Fifteen DL Class locomotives were built for AN at Kelso by Clyde Engineering, using the new EMD 710G3 turbocharged two-stroke V12 engines. The class passed into National Rail ownership, which saw them used back to back on stone trains on the Illawarra Line, before passing into Pacific National ownership in 2004. Aside from DL36 (stored, Port Augusta) and DL37 (scrapped), the class remains in Pacific National service today, operating on a variety of different services including the Griffith – Melbourne freight, coal traffic to Inner Harbour, interstate intermodal and steel traffic and even as an additional unit on The Indian Pacific (when an additional unit is required). A number of DL Class were also used on the Patrick PortLink trains to Western NSW to replace leased motive power from CFCLA, until the closure of Seatons in Sandown in 2010. Recent trends indicate a possible future shift from coal service to grain and other bulk freight working – adding to their already interesting history to date.
Goldsworthy Mining Limited – GML10 (1990)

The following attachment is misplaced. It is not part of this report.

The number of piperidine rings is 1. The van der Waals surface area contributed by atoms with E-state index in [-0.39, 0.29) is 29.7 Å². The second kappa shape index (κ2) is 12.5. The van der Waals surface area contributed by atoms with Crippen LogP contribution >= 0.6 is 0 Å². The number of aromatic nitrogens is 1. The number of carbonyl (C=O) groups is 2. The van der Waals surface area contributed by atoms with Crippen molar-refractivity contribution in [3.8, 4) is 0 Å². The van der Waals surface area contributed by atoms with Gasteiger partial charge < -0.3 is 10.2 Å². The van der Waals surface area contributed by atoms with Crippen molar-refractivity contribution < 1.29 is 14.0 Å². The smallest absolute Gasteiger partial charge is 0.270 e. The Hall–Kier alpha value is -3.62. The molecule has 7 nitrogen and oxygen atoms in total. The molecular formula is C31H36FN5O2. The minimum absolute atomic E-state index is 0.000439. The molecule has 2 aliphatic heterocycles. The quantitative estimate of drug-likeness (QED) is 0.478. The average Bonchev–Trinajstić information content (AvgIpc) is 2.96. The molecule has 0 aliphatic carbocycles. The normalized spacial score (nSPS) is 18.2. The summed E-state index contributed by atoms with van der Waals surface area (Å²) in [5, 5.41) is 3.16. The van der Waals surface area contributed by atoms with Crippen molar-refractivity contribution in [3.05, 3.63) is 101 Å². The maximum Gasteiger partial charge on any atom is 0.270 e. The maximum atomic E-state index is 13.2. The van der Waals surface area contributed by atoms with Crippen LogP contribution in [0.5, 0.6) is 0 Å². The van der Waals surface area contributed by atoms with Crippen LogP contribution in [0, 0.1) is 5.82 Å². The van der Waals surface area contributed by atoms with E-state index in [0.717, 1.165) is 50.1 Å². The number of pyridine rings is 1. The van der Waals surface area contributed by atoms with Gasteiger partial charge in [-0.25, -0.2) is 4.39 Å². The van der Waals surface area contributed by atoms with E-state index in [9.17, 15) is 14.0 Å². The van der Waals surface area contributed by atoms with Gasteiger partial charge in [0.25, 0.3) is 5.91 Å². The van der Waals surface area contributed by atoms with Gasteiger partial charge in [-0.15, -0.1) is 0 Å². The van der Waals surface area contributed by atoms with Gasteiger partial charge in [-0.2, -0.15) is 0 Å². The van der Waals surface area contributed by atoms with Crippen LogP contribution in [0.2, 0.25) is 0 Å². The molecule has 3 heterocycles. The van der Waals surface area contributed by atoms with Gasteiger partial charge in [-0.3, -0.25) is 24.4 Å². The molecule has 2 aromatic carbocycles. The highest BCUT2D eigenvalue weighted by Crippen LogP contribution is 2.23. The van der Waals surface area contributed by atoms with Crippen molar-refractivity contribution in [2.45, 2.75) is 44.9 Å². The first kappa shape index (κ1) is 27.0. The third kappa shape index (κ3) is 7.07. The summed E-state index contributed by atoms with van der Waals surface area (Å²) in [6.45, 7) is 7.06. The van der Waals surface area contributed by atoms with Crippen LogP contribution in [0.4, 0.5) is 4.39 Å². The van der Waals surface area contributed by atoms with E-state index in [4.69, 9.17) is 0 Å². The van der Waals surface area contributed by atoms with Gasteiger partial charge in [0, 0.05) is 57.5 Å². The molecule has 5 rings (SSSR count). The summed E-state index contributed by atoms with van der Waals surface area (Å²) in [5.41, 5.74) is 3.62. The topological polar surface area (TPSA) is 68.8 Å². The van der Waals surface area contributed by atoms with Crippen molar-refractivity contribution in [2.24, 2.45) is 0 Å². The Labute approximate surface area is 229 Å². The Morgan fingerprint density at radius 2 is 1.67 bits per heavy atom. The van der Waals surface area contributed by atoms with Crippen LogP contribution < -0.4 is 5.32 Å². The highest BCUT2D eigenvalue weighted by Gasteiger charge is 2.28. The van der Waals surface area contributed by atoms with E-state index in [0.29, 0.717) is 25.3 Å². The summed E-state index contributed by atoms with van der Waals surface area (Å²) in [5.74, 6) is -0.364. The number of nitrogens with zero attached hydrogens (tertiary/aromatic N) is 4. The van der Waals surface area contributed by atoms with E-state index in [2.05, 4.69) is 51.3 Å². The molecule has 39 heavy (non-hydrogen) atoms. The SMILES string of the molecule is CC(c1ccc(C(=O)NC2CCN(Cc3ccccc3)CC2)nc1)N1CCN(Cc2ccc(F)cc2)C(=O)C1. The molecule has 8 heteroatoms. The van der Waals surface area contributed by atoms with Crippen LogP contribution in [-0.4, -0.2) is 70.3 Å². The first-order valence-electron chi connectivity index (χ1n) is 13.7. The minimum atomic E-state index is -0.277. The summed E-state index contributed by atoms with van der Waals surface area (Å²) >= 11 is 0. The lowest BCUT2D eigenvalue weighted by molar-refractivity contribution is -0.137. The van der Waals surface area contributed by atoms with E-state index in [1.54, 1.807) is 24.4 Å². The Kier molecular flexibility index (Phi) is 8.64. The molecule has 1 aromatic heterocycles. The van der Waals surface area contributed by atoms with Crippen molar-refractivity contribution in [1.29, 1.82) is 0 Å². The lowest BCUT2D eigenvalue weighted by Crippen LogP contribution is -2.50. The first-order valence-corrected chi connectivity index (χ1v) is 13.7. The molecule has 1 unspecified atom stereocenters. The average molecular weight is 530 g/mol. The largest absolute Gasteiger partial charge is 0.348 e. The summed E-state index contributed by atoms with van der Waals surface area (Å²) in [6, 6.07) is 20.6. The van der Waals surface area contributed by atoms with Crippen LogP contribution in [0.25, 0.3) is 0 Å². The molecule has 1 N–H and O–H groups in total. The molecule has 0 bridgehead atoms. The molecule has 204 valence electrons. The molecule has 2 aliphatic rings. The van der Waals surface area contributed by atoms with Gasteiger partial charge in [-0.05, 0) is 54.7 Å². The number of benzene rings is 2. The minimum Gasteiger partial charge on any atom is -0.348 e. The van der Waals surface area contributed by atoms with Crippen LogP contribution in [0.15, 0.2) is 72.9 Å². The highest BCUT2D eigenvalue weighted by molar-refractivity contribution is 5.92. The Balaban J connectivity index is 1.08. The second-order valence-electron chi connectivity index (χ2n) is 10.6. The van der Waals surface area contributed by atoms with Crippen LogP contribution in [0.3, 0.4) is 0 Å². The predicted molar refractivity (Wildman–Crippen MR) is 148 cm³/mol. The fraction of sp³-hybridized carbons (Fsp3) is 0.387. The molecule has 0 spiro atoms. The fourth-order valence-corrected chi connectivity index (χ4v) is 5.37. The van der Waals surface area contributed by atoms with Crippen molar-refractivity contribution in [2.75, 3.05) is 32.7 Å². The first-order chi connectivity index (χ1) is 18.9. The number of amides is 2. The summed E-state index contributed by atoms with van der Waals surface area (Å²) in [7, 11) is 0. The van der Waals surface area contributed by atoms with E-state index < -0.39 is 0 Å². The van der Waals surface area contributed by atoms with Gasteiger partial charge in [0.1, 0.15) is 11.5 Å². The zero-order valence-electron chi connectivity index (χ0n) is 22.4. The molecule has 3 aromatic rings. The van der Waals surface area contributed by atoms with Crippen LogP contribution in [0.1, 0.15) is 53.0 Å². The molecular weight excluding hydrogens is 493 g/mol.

A one-off build of the JT42C model by Clyde Engineering for Goldsworthy Mining Ltd, GML10 (from outside appearances) looks very similar to the V/Line N Class of 1985, however the internals are far more similar to the DL Class built two years prior. Built without dynamic brake, the unit was sold from BHP Iron Ore (formed when GML merged with Mt Newman Mining in 1991) to Comalco (now Rio Tinto) for use on their private bauxite railway in far northern Queensland. Renumbered R1004, the unit was then sold to Australian Locolease in 2010. Australian Locolease shipped the locomotive, along with fellow Comalco unit R1001 to Newcastle. R1004 was then onsold to Qube Logistics before being moved to CFCLA’s Goulburn Workshops in 2011 for re-activation. Renumbered back to GML10, the unit now sees regular use on P&O Trans Australia’s Melbourne to Horsham freight service.